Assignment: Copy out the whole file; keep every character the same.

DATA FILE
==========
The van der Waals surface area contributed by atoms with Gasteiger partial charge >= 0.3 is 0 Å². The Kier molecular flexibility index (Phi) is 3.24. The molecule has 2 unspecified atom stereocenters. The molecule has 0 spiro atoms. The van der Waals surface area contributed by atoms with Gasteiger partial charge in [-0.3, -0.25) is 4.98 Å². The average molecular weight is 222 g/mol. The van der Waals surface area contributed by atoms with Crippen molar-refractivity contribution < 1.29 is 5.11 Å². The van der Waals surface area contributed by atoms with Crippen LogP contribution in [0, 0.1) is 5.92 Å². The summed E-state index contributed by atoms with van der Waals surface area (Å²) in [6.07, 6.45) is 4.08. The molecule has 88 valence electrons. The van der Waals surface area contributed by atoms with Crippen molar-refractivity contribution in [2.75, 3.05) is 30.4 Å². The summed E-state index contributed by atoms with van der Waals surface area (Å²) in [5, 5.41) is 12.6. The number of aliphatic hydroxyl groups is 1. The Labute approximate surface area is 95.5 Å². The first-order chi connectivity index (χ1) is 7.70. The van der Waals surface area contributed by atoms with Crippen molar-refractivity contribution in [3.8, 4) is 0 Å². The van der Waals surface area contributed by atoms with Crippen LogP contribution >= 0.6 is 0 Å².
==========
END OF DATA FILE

The van der Waals surface area contributed by atoms with Gasteiger partial charge >= 0.3 is 0 Å². The Kier molecular flexibility index (Phi) is 3.24. The molecule has 2 unspecified atom stereocenters. The molecule has 0 spiro atoms. The van der Waals surface area contributed by atoms with Gasteiger partial charge in [-0.3, -0.25) is 4.98 Å². The average molecular weight is 222 g/mol. The van der Waals surface area contributed by atoms with Crippen molar-refractivity contribution < 1.29 is 5.11 Å². The van der Waals surface area contributed by atoms with Crippen LogP contribution in [0, 0.1) is 5.92 Å². The summed E-state index contributed by atoms with van der Waals surface area (Å²) in [6.07, 6.45) is 4.08. The molecule has 88 valence electrons. The van der Waals surface area contributed by atoms with Crippen molar-refractivity contribution in [2.75, 3.05) is 30.4 Å². The summed E-state index contributed by atoms with van der Waals surface area (Å²) in [5, 5.41) is 12.6. The number of aliphatic hydroxyl groups is 1. The Labute approximate surface area is 95.5 Å². The first-order chi connectivity index (χ1) is 7.70. The van der Waals surface area contributed by atoms with Crippen molar-refractivity contribution in [3.8, 4) is 0 Å². The van der Waals surface area contributed by atoms with Crippen LogP contribution >= 0.6 is 0 Å².